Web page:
A Baylor University study found that a significantly higher number of African Americans had peripheral artery disease (PAD) compared to Hispanics and whites in patients over the age of 55. Peripheral artery disease is defined as atherosclerosis of the abdominal aorta and the arteries in the legs. PAD can be asymptomatic or symptomatic.
Symptoms of PAD are pain while resting, intermittent claudication, ulcers, or gangrene In this study, these symptoms were evaluated by the San Diego Claudication Questionnaire (SDCQ), the Walking Impairment Questionnaire (WIQ), the Medical Outcomes Study 36-Item Short-Form Health Survey (SF-36), and the Lifestyle and Clinical Survey and a complete health history questionnaire. his study placed patients in 3 symptom categories: no pain, atypical leg pain such as non-calf exercise leg pain and “non-Rose” exercise calf pain, and Rose claudication.
The purpose of the study was to determine the prevalence of PAD among a racially diverse population of patients that included both English and Spanish-speaking patients
Of the 403 patients enrolled from four Veteran Affairs primary care clinics, the diagnosis of PAD was based on the ankle-brachial index (ABI) of less than 0.9 (normal 0.9-1.3), and the results of the questionnaires described earlier, medical history, and overall quality of life. ABI is considered a more sensitive measure of PAD compared to limb blood pressure and symptoms of claudication. ABI is defined as the ratio of systolic blood pressure in the ankle (either dorsalis pedis or posterior tibial arteries) compared to that in the arm (brachial arteries).
The study determined that 17 patients of the first 50 enrolled between the age of 50-54 did not have PAD, but their numbers were included in the results. Patients were required to have a primary care provider, reside in Texas, and self-identify as either white, Hispanic, or African-American.
Exclusion criteria included dementia, chronic obstructive pulmonary disease requiring oxygen, a recently diagnosed malignancy other than skin cancer, leg ulcers, or gangrene.
The mean age (and standard deviation) of the patients enrolled and found to have PAD was 65.3 ± 0.85 years. The population was divided by race in similar proportions, with 136 whites, 136 African Americans, and 131 Hispanics. Eighty-one (61.8%) of the Hispanic patients were Spanish speaking.
PAD was statistically more prevalent in African Americans (22.8%) than in whites (13.2%) and Hispanics (13.7%), regardless of language status (P=.06). Among women, the prevalence of PAD was 9.1% for whites, 21.9% for African Americans, and 14.1% for Hispanics (P = .11). Among all patients diagnosed with PAD by their ankle-brachial index, only 5 (7.5%) had symptoms of intermittent claudication.
The mean ABI was 0.72 ± 0.02 in patients with PAD and 1.13 ± 0.01 in patients without PAD (P<.001). There was no difference in mean ABI based on race in patients with or without PAD. Smoking was more prevalent in patients with PAD (29.9%) than in patients without PAD (16.7%; P = .02). The prevalence of diabetes mellitus (DM) was 55.2% in patients with PAD vs. 34.5% in patients without PAD (P<.001). The prevalence of hypertension was greater in patients with PAD The use of antiplatelet therapy (i.e., aspirin) was not statistically different between patients with and without PAD (38.8% vs. 31.9%, respectively; P = .27) or between races.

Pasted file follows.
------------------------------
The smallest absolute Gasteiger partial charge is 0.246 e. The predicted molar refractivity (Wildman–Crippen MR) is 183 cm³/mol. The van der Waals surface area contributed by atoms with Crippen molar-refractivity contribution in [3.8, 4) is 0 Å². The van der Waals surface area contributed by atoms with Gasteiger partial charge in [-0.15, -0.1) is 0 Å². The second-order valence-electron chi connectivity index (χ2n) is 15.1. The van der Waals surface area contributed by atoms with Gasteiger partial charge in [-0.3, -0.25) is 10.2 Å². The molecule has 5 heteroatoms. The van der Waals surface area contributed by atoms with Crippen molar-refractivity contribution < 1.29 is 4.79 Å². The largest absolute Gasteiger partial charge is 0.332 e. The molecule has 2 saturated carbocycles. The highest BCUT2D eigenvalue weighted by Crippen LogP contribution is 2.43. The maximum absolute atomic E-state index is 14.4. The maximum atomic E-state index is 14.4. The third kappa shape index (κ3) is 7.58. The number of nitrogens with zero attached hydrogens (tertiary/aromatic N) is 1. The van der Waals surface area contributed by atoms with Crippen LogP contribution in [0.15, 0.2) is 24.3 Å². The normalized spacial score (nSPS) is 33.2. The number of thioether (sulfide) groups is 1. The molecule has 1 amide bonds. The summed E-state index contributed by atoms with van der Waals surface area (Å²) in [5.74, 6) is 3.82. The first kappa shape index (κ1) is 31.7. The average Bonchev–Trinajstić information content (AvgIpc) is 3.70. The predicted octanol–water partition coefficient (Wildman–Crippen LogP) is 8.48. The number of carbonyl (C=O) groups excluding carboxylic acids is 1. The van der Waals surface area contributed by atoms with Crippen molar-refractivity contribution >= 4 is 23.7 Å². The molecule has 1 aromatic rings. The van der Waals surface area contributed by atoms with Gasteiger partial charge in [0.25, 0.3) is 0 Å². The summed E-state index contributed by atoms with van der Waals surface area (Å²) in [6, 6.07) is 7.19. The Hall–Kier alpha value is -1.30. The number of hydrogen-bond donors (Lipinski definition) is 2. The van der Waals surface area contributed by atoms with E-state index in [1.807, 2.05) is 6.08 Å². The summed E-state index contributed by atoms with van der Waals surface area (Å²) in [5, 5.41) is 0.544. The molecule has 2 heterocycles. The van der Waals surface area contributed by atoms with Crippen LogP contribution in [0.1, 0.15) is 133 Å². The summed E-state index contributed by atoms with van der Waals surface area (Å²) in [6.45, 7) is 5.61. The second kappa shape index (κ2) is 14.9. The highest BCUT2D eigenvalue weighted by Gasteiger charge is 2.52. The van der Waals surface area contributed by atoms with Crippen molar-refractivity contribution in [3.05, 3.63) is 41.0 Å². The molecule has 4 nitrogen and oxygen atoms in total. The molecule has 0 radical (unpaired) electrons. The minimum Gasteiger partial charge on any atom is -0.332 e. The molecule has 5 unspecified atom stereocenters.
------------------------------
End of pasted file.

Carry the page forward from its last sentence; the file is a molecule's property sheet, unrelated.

Only 17.9% of patients with PAD knew they had it. Patient awareness of a previous diagnosis of PAD differed by race (38.9% for whites, 12.9% for African Americans, and 5.6% for Hispanics; P = .02).
Thirty-seven percent of patients with PAD were asymptomatic, while the prevalence of intermittent claudication was 7.5% in patients with PAD compared to 1.5% in patients without PAD.
Mean walking distance scores and stair climbing scores were statistically lower in patients with PAD than in patients without PAD.
An absence of leg symptoms in one-third of the patients was a similar feature among the three racial groups. This lack of symptoms of PAD means that many patients with PAD remain undiagnosed until they are in advanced stages. Aside from leg symptoms, patients with PAD have a significantly increased risk of experiencing a new coronary problem and of dying from cardiovascular disease. This is a crucial finding for patients with PAD, symptomatic or not.
The low use of antiplatelet therapy within this study is even more concerning because there was a high prevalence of atherosclerotic risk factors. According to the Clopidogrel Versus Aspirin in Patients at Risk of Ischemic Events trial, there was a demonstrated benefit of antiplatelet therapy such as clopidogrel in reducing myocardial infarction, ischemic cerebrovascular accidents, and vascular death in patients with PAD. The lack of awareness of PAD by physicians means that eligible patients are not receiving the needed anti-platelet medication. Even patients with other risk factors such as DM, smoking, and hypertension are not receiving antiplatelet therapy. Since the risks of PAD, incidence of DM, and hypertension in minorities are higher; this study underscores the importance of awareness and appropriate interventions.
By using the ABI to screen for PAD, physicians can identify patients with functional limitations such as intermittent claudication or atypical leg symptoms, and prescribe exercise for rehabilitation to improve maximal walking distance in patients with symptomatic PAD.
Collins TC, Petersen NJ, Suarez-Almazor M, Ashton CM. The Prevalence of Peripheral Arterial Disease in a Racially Diverse Population. Arch Intern Med. 2003;163(12):1469–1474. doi:https://doi.org/10.1001/archinte.163.12.1469